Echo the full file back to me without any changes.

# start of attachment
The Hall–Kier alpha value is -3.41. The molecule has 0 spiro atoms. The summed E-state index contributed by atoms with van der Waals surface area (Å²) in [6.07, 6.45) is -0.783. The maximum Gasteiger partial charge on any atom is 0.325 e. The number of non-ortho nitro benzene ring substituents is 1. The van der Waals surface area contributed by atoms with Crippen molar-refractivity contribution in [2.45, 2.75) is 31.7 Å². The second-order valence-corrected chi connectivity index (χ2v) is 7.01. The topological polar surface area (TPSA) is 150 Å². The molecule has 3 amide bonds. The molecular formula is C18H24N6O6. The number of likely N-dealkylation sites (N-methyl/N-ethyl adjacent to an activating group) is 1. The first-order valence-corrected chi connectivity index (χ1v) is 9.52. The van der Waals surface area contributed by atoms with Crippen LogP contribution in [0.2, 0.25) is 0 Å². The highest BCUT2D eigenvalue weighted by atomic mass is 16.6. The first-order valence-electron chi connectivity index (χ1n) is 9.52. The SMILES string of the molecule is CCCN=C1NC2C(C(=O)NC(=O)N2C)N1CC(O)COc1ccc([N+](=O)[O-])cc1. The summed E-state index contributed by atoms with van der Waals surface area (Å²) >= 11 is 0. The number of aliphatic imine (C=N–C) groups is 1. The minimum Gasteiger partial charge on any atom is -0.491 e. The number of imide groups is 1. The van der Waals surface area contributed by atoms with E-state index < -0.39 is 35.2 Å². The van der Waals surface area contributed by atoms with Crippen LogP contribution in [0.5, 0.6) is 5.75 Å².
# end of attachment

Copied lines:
The Hall–Kier alpha value is -3.41. The molecule has 0 spiro atoms. The summed E-state index contributed by atoms with van der Waals surface area (Å²) in [6.07, 6.45) is -0.783. The maximum Gasteiger partial charge on any atom is 0.325 e. The number of non-ortho nitro benzene ring substituents is 1. The van der Waals surface area contributed by atoms with Crippen molar-refractivity contribution in [2.45, 2.75) is 31.7 Å². The second-order valence-corrected chi connectivity index (χ2v) is 7.01. The topological polar surface area (TPSA) is 150 Å². The molecule has 3 amide bonds. The molecular formula is C18H24N6O6. The number of likely N-dealkylation sites (N-methyl/N-ethyl adjacent to an activating group) is 1. The first-order valence-corrected chi connectivity index (χ1v) is 9.52. The van der Waals surface area contributed by atoms with Crippen LogP contribution in [0.2, 0.25) is 0 Å². The highest BCUT2D eigenvalue weighted by atomic mass is 16.6. The first-order valence-electron chi connectivity index (χ1n) is 9.52. The SMILES string of the molecule is CCCN=C1NC2C(C(=O)NC(=O)N2C)N1CC(O)COc1ccc([N+](=O)[O-])cc1. The summed E-state index contributed by atoms with van der Waals surface area (Å²) >= 11 is 0. The number of aliphatic imine (C=N–C) groups is 1. The minimum Gasteiger partial charge on any atom is -0.491 e. The number of imide groups is 1. The van der Waals surface area contributed by atoms with E-state index < -0.39 is 35.2 Å². The van der Waals surface area contributed by atoms with Crippen LogP contribution in [0.5, 0.6) is 5.75 Å².